A review of Savithri Machiraju’s “Ganapati Bappa Moriya” in Tesseracts Eighteen: Wrestling with Gods (Edge, 2015).
By Derek Newman-Stille
Ganesha is a Hindu god who has the head of an elephant and a plump body. He is a god of luck, a remover of obstacles, a patron of the arts, and a deity of intellect and wisdom. He is one of the most worshipped deities in the Hindu pantheon, and he is the protagonist of Savithri Machiraju’s short story “Ganapati Bappa Moriya”.
Tesseracts Eighteen is a collection about faith, but it is not really Hindu faith that Savithri Machiraju explores in “Ganapati Bappa Moriya”, rather, she explores a system of beliefs and practices that are generally not considered to be a faith, the fitness movement. Machiraju’s Ganesha is called fat and told that he is disgusting by a fitness guru. Rather than dismissing this as silly human judgements as his wives do, Ganesha decides to change his image to make himself conform to human beauty standards. He begins to work out, control his eating, take supplements to increase his muscle mass, and has plastic surgery to change his elephant head into the visage of a Bollywood star. Rather than embracing his individual bodily expression, he seeks to be just like everyone else, to conform to a standard of beauty.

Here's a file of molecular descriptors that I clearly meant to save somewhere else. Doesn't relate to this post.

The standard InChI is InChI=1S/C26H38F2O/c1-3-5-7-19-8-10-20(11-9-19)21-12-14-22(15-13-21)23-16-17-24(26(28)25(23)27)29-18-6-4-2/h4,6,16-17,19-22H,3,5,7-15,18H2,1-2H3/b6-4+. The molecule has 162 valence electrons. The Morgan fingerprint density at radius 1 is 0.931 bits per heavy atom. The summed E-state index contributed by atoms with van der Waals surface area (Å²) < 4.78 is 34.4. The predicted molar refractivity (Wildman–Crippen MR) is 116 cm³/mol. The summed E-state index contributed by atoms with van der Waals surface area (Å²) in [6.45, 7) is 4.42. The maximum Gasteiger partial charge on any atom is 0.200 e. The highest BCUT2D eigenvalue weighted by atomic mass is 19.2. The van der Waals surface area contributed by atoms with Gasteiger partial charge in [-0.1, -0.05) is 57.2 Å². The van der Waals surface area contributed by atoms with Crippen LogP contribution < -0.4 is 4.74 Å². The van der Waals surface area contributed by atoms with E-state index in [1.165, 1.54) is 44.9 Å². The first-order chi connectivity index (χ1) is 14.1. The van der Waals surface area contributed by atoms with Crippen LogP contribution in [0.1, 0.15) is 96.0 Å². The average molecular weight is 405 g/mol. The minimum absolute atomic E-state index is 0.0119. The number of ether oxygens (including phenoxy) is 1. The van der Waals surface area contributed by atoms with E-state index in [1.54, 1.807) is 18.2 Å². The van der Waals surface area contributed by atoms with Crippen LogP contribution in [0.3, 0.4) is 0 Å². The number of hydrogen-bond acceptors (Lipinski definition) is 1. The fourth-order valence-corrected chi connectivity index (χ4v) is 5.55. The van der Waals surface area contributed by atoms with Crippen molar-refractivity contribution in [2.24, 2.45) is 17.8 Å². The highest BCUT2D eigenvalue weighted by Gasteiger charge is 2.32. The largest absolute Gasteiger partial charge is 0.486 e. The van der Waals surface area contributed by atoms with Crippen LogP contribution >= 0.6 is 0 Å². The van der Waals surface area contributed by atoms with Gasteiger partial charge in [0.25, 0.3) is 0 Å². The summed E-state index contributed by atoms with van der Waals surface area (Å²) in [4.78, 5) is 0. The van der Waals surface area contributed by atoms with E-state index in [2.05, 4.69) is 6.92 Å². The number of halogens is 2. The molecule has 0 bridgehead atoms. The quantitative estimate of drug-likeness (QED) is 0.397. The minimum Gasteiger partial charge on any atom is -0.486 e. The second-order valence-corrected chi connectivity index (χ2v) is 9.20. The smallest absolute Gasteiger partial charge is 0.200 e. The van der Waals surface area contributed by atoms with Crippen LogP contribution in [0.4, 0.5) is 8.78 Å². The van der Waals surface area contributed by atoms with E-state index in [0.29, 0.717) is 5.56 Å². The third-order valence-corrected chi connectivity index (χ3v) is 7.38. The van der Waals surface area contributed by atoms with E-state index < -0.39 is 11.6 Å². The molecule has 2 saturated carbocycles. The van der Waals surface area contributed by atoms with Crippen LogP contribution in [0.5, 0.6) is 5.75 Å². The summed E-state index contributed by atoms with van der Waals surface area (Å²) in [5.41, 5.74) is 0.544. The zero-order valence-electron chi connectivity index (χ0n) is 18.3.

Machiraju explores the compulsion to conform that is embedded in the fitness movement and the social push for a bodily ideal that removes bodily diversity. Machiraju explores the religious quality of fitness gurus, moralizing bodies into “good” and “bad” and explores the danger of losing oneself in the beauty myth. Machiraju adds further depth to her story by naming her fitness guru Maya, a name which in Hindu belief means “illusion”, illustrating that the beauty myth is itself an illusion, a surface-level performance that does not reveal depth or reality.
To find out more about Tesseracts Eighteen: Wrestling with Gods, visit Edge’s website at http://www.edgewebsite.com/books/tess18/t18-catalog.html